Monday, May 25, 2009

Plastic Grocery Bag Keeper Tutorial

This isn't exactly a ground-breaking tutorial -- it doesn't take much cranial power to design a grocery bag keeper, after all -- but if I can save you some extra work, then great!



I keep one in the craft room, so there's always a new bag handy for all of those scraps, threads, and clippings that are inevitable when sewing and crafting! This is also a great stashbuster, since it takes just a half yard of fabric, and it can even be made from some salvaged items.

So here's what you need:

~ 1/2 yard of fabric (you need a piece of fabric 18" by 24")
~ Matching thread
~ 20" of 1/4" elastic (the elastic width is flexible -- no pun intended!)
~ Scissors
~ Iron and ironing board
~ 12" of ribbon (or a 12x1" piece of fabric)


How To:

1. The first step is to cut your fabric to 18" by 24". I used a salvaged skirt that's been in my stash for ages -- free embroidery, sequins, pintucks, and lace insertion!





2. Sew the long ends, right sides together. Use a 1/2" seam allowance. You can serge the edges if you really, really want to. Press the seam open and turn your bag keeper right side out.



3. Fold down a scant 1/4" (toward the inside) and press -- don't bother measuring, just eye it! Do this on both ends.



4. To make the channel for your elastic, fold the edges down again, this time 5/8" to 3/4". Press (and pin, if desired). Stitch close to the folded edge (approximately 5/8" from the edge of the bag holder). Leave a 2" opening at the outer seam so you can feed the elastic through. Repeat on the other end.



5. Cut your elastic in half, creating two 10" pieces. Attach a safety pin to the end of your elastic and start feeding it through one of the channels. Make sure you don't lose the other end! You may want to pin the end to your fabric, just so it doesn't go through. Once the elastic is through, pull both ends out. Make sure the elastic isn't twisted! Overlap the ends 1" and stitch using a zig-zag stitch.



6. Once you've repeated the same step on the other end, go back and stitch those casing openings closed (that's a wacky sentence...).



You now have your basic bag keeper, it just needs a handle!



7. For the handle, you can use narrow ribbon, bias tape, or a scrap of fabric stitched into a tube. Fold down the ends 1/4".



8. Pin to the top edge of your bag keeper, right where the seam is:



9. Stitch down on all sides:



10. And Voila! You can stuff it full of JoAnn's bags and save the planet, one plastic bag at a time... Well, you may not save the planet, but you'll always have a bag at your fingertips!



Note: If you want to get two of these out of 1/2 yard of fabric, just reduce the length to 22" -- it will still hold plenty of bags!



9 comments:

  1. I am becoming a photographer(a slow but sure process,by the way, great grocery bag holder) and I am just so curious as to what camera you have? Thank you,
    Shalom

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  2. Shannon, I have a question. How would you go about altering a knit top to make it a little more fitted? I have several that I don't wear because they flap around my waist too much, and I'd love to be able to do something with them instead of just sending them to the thrift store. I've thought about inserting ribbon ties at the side seams. Would that work?

    Thanks,
    Hannah

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  3. What a neat idea to use a pretty skirt. We'll be sewing skirts soon, and it's inspired me to see if I can add some sparkle to it! ;)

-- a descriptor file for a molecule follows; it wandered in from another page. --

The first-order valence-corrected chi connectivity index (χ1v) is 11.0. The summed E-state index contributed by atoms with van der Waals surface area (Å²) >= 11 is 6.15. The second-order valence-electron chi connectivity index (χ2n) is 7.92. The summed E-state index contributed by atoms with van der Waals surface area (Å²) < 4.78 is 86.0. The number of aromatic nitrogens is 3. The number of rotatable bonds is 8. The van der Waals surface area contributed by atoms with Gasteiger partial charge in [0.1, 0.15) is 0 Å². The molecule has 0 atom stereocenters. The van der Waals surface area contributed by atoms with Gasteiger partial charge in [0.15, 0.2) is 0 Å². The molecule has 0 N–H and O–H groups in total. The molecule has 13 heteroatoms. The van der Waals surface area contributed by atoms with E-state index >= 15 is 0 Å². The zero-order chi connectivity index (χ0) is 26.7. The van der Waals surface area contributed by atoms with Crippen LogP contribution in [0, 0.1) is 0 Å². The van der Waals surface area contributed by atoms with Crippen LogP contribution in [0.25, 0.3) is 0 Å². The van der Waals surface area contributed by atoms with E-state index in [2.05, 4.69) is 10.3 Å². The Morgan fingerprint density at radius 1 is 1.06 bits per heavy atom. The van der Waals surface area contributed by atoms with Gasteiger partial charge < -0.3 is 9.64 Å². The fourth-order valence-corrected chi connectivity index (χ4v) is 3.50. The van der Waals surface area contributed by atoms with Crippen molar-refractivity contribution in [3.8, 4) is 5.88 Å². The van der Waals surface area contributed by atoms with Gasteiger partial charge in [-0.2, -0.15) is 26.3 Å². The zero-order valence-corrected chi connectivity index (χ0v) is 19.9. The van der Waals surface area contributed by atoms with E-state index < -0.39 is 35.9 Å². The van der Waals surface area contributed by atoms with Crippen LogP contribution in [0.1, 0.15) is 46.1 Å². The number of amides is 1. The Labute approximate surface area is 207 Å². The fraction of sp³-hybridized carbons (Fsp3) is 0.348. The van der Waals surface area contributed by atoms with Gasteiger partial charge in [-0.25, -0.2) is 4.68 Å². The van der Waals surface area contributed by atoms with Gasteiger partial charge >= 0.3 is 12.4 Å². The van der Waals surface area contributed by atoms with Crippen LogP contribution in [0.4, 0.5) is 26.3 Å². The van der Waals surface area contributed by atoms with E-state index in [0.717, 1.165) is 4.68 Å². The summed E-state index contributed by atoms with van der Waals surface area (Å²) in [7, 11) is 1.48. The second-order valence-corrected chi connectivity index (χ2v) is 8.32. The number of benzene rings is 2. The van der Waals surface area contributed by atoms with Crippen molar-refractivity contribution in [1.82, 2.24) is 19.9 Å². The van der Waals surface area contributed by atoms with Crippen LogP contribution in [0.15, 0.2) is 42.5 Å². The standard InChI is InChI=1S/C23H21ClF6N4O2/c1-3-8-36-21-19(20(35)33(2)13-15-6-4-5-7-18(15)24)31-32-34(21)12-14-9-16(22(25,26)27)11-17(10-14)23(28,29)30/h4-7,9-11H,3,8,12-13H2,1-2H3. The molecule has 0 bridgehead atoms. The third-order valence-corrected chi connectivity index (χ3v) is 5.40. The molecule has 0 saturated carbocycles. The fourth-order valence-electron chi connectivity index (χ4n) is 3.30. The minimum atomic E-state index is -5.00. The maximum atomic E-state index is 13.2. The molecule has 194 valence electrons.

-Breezy

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  4. Thank you for sharing this tutorial! It turned out lovely, what a great idea to use a salvaged skirt!

    Joyfully in Christ,
    Miss Emily Rose

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  5. Oh, and I forgot to say that that's a lovely, "sack sock," as we call them. I've done a couple by just crocheting around a hair rubber-band, and instead of stopping where I would for a scrunchie, just keeping on until I've got it however long I want it and weaving a ribbon through the other end.
    But mine don't have beaded flowers or pintucks. *Grin*
    I love your tutorials. I'm saving up fabric to do a tiered skirt sometime in the not-too-distant future.

    Thank you so much!
    Hannah

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  6. Beautiful.... simply beautiful! ;)
    There was never such a prettier
    grocery bag... at leas that I have seen! Thank you for sharing with such a wonderful tutorial.

    Many Blessings~ Miss Jen

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  7. Thank you for your kind words! :-)

    The Author, I have a little Samsung Digimax D53 -- it's a point and shoot, but I love its Macro mode! It's not very good with indoor pictures, unfortunately -- but it does a good job for an $88 camera. ;-)

    Hannah L., side ties sound like a good idea for your shirts! Alas, I'm terrible with knits (i.e., I've never put in the proper time or energy to figure them out ;-), and I often have the same problem -- why are so many shirts too tight or too loose? *sigh* You might be able to top-stitch the ties to the sides so you wouldn't have to open the seam. I hope you come up with a solution (and if you do, please let me know :-)

    Yours in Christ,
    Shannon

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  8. So pretty!

    It might be simple, but sometimes it's SO nice to not have to figure something out if you don't have to!

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  9. I used a tea towel for making my bag and it turned out really well.
    I put it in my glory box for when I have my own home.

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